5th November: Himmler gives orders that all concentration camps in the German Reich be rendered “clear of Jews” and all Jewish prisoners be moved to Auschwitz.  

11th December: In their occupation zone in North Africa, the Germans start obliging Jews to clearly mark themselves as such.  

December: The transports to extermination camp Belzec are stopped, and the camp is closed. The last 600 Jewish inmates are murdered in Sobibor.  

December – late summer 1943: The Nazis launch “Meerschaum action”, i.e. proceed to deport French nationals in implementation of the “cloak-and-dagger” decree.  

1st December: The first Jews deported from Norway arrive at extermination camp Auschwitz.  

16th December: Himmler’s “Auschwitz decree” is passed according to which all “gypsies’ half-breeds, Romanies gypsies and members of gypsies’ clans from the Balkan … are to be committed to a concentration camp”.

Late in 1942: The “edelweiss pirates” publicly appear in droves in Cologne.  




1st January: A mere 51,000 Jews are living in the “old Reich”.  

6th February: The German occupation authorities in Greece oblige the Jewish population to mark themselves clearly as Jews.  

22nd February: For being members of the resistance group called “White Rose”, Sophie and Hans Scholl as well as Christoph Probst are guillotined.  

24th February: Adolf Hitler gives orders to “shoot on the spot” members of the German army refusing to obey to orders. In consequence, a total of about 20,000 deserters is executed.

16th February: Orders are given to “liquidate” the Warsaw Ghetto.  

18th February: The so-called “Teheran children” arrive in Palestine.  

26th February: The first trains deporting Sinti and Romanies from the German Reich arrive at Auschwitz.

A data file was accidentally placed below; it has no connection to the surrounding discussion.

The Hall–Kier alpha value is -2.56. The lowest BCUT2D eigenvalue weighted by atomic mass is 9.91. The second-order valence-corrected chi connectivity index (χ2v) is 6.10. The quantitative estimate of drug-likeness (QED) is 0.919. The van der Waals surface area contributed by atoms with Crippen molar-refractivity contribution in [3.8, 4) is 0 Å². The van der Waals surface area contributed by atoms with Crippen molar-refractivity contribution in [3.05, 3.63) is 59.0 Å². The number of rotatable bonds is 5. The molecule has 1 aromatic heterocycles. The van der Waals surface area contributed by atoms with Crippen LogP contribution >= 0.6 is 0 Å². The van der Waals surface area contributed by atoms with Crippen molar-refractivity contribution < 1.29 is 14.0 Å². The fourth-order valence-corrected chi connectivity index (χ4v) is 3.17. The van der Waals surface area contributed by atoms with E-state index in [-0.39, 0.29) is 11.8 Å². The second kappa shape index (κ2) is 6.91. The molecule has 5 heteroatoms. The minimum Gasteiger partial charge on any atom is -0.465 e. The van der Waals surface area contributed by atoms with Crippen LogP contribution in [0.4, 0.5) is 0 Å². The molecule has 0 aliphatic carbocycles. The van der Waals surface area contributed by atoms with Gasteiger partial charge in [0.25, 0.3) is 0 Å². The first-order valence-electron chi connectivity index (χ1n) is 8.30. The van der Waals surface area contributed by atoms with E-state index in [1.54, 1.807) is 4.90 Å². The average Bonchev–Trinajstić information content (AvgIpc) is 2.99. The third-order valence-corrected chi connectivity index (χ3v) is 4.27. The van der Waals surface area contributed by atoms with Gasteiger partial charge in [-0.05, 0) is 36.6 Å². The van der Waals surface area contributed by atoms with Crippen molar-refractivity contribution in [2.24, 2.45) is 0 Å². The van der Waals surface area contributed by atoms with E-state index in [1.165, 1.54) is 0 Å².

27th February: The so-called “Factory action” is launched which marks the beginning of the deportation of Jewish armaments industry workers from Berlin to Auschwitz.  

March: Jewish orphans coming from Romanian Transnistria arrive in Palestine.  

March: Oskar Schindler starts his rescue action in Krakow in the course of which he will save 1,200 Jews from annihilation.  

15th March: The first deportation train from Greece arrives at Auschwitz.

19th April: The “liquidation” of the Warsaw Ghetto is started. The Warsaw Ghetto uprising is launched and will be ended on 16th May.  

2nd August: A revolt is unleashed in Treblinka.  

28th August: Concentration camp Mittelbau-Dora, previous outlying camp of concentration camp Buchenwald, is transformed to an independent concentration camp.  

8th September: The Italian Badoglio Government concludes an armistice with the Allies. In consequence, the German army occupies the parts of Italy not yet freed by the Allies and the Italian occupation zones in other countries. Italian troops are disarmed by the German army and the soldiers are taken to concentration camps or recruited for forced labour (Italian military internees). In some places, mass shootings take place.   

1st October: Danish Resistance widely thwarts the Nazis’ plans to deport the Jews from Denmark.  

16th October: The German police organises a raid in Rome, as a result of which more than 1,200 Jews are deported to Auschwitz.